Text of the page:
Tips on Navigating the Compelled Medical Exam (formerly known as an IME)

If you are injured at work in Washington State, you are likely to be covered under the Industrial Insurance Act, either through the state directly or through a self-insured employer. And if your injury is anything other than very minor, you are also likely to experience a CME, also known as an IME – an exam you have to attend, with a doctor you do not get to choose. While the “I” in IME is supposed to stand for ‘Independent”, that is rarely the case.

There are some new restrictions on these exams, (call us for details), but since compelled exams are with us to stay, here are answers to some common questions, and some words of advice.

  1. Do I have to go? Yes. Your benefits can be suspended or terminated if you do not show up without a good reason. You also must cooperate with reasonable examination requests.
  2. Can I take someone with me? Yes. Currently, the rules allow for a friend or observer to attend the exam with you, unless it is a mental health evaluation. In that instance, friends or observers are not allowed. The friend or observer cannot be paid for going to the exam with you.
  3. Can I record the exam? No. This is not allowed under the existing rules, although we are working to change that.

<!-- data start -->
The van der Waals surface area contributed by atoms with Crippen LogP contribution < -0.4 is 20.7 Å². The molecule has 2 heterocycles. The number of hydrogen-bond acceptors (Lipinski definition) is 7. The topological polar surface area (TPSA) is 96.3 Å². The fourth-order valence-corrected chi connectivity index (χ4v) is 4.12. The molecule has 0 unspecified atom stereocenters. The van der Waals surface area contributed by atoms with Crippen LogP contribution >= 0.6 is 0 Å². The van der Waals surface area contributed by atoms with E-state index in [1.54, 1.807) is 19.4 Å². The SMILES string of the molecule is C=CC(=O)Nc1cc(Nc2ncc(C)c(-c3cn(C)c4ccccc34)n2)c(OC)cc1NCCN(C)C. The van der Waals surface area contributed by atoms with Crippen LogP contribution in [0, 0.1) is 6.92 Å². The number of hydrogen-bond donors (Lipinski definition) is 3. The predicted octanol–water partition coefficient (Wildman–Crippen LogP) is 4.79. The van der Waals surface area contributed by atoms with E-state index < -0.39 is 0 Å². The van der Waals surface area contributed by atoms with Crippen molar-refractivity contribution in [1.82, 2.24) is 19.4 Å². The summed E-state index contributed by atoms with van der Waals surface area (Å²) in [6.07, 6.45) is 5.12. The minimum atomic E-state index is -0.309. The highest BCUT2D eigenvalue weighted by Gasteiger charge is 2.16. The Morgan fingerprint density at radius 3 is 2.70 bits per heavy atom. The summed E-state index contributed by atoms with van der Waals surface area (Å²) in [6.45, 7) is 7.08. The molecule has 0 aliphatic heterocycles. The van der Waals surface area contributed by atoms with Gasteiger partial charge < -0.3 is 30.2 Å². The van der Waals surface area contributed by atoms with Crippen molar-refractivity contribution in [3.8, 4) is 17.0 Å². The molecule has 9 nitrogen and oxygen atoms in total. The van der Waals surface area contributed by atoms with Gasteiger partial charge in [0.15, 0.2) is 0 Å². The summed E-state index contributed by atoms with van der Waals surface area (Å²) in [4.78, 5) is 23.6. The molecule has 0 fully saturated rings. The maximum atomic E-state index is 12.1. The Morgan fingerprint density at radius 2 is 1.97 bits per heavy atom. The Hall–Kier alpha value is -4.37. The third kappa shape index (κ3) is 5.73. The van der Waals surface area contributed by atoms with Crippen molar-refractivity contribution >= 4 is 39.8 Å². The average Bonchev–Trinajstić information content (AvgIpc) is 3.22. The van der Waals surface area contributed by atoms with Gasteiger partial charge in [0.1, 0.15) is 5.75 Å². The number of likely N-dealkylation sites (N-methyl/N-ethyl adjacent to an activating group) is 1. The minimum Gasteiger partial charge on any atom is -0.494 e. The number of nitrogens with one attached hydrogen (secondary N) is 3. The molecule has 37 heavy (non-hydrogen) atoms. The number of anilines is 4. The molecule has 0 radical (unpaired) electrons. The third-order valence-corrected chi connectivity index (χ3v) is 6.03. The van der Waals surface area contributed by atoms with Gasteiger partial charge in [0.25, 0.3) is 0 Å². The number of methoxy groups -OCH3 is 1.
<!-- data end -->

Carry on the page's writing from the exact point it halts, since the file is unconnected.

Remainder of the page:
4. Do I get any say in who the doctor is or what specialty they have? No. This is entirely up to the Department of Labor & Industries or the self-insured employer.
  5. Will the doctor tell me anything about my case or the examination? Probably not. The doctor works for the exam company, and the report will go to that agency.

So, given all of that, what steps can you take to get the best possible outcome from a compelled medical exam? Here are a few suggestions.

  1. Show up on time and cooperate to the best of your ability. Remember that the doctor is writing the report, not you, so the doctor’s side of the story will be recorded. It is almost always better for claim negotiations if you cooperate and remain calm and pleasant.
  2. You should observe your provider’s restrictions and limitations during the exam. You are not required to injure yourself further. The CME doctor should respect your doctor’s limitations.
  3. Your friend or observer should take notes. What time did you arrive? How long was the doctor in the room with you? How many times did the doctor have you bend, twist, push, pull and the like? What time did the doctor leave the room? Did the doctor make any comments? These types of notes will help document any inconsistencies that might come up later.
  4. Correct the record, if necessary. Often, the CME doctor will ask you whether you agree with something he or she is recording. If the information is incorrect, say so. Do not be intimidated into agreeing with information you know is wrong. (However, see #1 above!)
  5. Make an appointment to see your attending provider shortly after the CME. Your provider should be able to document their findings at about the same time period. If there are differences, the attending provider’s findings are entitled to special consideration.
  6. Once you receive a copy of the examination from the Department or the self-insured employer, if there are negative conclusions, discuss them with your provider as soon as possible.

If the results of the examination are not what you expect, feel free to give us a call. We would be happy to discuss your case with you.

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